Different erionite species bind iron into the structure: A potential explanation for fibrous erionite toxicity

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Marco E. Ciriotti
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Iscritto il: ven 25 giu, 2004 11:31
Località: via San Pietro, 55 I-10073 Devesi/Cirié TO - Italy

Different erionite species bind iron into the structure: A potential explanation for fibrous erionite toxicity

Messaggio da Marco E. Ciriotti » lun 12 feb, 2018 10:40

▪ Pacella, A., Cremisini, C., Nardi, E., Montereali, M.R., Pettiti, I., Giordani, M., Mattioli, M., Ballirano, P. (2018): Different Erionite Species Bind Iron into the Structure: A Potential Explanation for Fibrous Erionite Toxicity. Minerals, 8(2), 36; doi:10.3390/min8020036.

In this investigation, the crystal chemical characterization of one sample of woolly erionite-K (Lander County, NV, USA) was examined after suspension in a FeCl2 solution, in anaerobic conditions. The aim of this study was to determine the effect of the chemical composition of erionite on its efficiency to bind iron. Inductively coupled plasma (ICP) results showed that the sample bound Fe(II) through an ion-exchange mechanism mainly involving Ca. In addition, chemical and structural data indicated that Fe(II) is fixed at the Ca3 site, six-fold coordinated to water molecules. According to Brunauer–Emmett–Teller (BET) sample surface area the amount of Fe(II) bound by the fibers was comparable with that retrieved for fibrous erionite-Na sample from Rome (OR, USA) for which the ion-exchange process mainly affected Na. This finding provides clear evidence of a strong tendency of Fe(II) to bind to the erionite structure. Furthermore, considering that the woolly erionite-K from Langer County differs markedly from erionite-Na from Rome in the extra-framework cation content, our observations indicate that the Fe binding efficiency is not significantly modulated by the chemical composition. Notably, Fe ion-exchanged and/or accumulated on the fiber surface can generate hydroxyl radicals via the Fenton reaction, thus influencing the potential carcinogenicity of the different erionite species.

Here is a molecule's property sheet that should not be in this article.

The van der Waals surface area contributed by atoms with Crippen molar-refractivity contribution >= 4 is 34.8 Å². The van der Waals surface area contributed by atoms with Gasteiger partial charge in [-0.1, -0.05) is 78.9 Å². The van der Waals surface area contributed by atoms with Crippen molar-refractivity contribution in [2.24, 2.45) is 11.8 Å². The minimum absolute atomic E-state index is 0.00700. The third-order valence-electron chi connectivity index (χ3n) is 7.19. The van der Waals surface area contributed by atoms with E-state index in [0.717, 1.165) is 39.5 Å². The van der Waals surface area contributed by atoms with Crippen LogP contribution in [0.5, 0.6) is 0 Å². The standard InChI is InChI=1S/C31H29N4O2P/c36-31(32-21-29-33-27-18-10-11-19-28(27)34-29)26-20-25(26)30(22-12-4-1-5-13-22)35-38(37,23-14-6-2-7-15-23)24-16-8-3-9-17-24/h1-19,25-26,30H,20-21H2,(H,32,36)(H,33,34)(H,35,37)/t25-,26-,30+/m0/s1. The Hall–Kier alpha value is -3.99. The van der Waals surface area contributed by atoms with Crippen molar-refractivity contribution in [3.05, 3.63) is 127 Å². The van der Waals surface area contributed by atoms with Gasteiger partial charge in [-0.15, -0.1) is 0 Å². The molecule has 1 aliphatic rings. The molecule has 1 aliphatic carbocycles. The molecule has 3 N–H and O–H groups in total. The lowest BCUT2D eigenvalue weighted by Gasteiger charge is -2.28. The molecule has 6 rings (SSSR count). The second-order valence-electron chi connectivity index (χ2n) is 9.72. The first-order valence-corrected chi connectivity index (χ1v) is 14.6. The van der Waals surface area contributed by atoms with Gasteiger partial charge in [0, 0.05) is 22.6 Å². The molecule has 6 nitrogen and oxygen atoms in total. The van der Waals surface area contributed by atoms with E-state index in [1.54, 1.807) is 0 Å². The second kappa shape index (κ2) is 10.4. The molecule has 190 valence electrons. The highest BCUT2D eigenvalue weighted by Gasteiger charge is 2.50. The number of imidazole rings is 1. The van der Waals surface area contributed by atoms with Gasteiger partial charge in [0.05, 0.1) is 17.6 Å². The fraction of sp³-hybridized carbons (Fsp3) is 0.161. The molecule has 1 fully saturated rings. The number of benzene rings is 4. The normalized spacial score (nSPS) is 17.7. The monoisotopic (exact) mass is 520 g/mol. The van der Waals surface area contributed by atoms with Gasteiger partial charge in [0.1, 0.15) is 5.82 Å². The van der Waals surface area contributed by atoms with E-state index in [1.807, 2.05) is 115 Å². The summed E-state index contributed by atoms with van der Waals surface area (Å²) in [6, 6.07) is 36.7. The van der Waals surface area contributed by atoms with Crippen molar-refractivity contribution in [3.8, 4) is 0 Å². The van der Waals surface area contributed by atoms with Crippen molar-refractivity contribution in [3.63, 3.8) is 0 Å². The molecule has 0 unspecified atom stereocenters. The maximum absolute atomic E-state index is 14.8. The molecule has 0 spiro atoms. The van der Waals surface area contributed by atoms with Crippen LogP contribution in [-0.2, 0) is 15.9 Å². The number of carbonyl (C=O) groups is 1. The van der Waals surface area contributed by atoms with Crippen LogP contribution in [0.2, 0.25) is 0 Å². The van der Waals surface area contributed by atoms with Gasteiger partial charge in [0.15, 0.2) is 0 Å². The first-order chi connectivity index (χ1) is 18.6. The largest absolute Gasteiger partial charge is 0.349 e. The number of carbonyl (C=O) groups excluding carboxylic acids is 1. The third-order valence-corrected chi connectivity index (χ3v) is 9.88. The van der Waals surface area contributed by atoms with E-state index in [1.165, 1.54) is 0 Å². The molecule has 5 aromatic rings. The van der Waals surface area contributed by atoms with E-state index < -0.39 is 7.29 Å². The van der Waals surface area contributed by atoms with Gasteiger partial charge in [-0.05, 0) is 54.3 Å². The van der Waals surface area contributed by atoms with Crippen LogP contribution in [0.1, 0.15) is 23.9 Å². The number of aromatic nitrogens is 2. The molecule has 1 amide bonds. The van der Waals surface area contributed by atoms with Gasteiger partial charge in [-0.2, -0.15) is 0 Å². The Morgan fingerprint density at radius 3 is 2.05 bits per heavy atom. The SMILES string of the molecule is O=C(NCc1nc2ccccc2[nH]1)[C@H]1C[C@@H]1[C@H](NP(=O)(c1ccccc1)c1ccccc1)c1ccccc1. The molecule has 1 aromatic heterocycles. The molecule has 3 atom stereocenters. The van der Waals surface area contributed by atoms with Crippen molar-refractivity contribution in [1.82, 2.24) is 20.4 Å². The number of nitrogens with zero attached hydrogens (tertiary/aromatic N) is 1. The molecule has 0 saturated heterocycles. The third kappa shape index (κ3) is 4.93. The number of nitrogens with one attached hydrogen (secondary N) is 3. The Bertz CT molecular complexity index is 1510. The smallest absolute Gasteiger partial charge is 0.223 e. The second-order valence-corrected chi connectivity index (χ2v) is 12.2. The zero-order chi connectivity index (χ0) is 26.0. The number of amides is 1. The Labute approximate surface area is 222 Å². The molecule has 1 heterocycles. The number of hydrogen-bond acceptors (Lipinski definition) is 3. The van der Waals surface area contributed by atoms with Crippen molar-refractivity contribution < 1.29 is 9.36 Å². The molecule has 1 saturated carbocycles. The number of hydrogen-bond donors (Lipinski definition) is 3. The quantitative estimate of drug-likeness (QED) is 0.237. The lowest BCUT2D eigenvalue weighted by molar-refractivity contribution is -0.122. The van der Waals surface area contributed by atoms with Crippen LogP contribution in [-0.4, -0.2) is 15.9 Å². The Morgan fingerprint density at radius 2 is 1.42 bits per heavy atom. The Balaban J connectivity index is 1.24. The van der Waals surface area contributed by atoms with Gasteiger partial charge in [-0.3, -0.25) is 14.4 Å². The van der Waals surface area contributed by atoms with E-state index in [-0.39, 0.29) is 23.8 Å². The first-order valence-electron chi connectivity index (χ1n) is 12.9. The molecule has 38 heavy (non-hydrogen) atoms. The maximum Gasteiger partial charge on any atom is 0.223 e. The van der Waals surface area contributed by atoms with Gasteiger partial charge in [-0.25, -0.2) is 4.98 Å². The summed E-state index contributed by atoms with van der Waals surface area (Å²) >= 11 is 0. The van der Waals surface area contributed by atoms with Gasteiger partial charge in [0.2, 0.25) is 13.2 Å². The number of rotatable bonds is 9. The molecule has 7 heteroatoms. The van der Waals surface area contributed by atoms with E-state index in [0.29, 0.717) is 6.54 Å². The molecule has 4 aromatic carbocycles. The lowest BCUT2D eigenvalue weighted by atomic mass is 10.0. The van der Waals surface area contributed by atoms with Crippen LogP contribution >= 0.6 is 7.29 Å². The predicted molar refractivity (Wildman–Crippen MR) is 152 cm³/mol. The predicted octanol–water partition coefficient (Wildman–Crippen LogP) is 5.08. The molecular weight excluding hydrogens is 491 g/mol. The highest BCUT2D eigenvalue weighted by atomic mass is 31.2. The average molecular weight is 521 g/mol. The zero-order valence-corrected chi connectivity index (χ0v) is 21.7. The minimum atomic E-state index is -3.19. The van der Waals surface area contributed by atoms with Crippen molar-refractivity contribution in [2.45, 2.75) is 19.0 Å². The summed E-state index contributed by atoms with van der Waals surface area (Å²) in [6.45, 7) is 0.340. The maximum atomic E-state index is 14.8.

Marco E. Ciriotti

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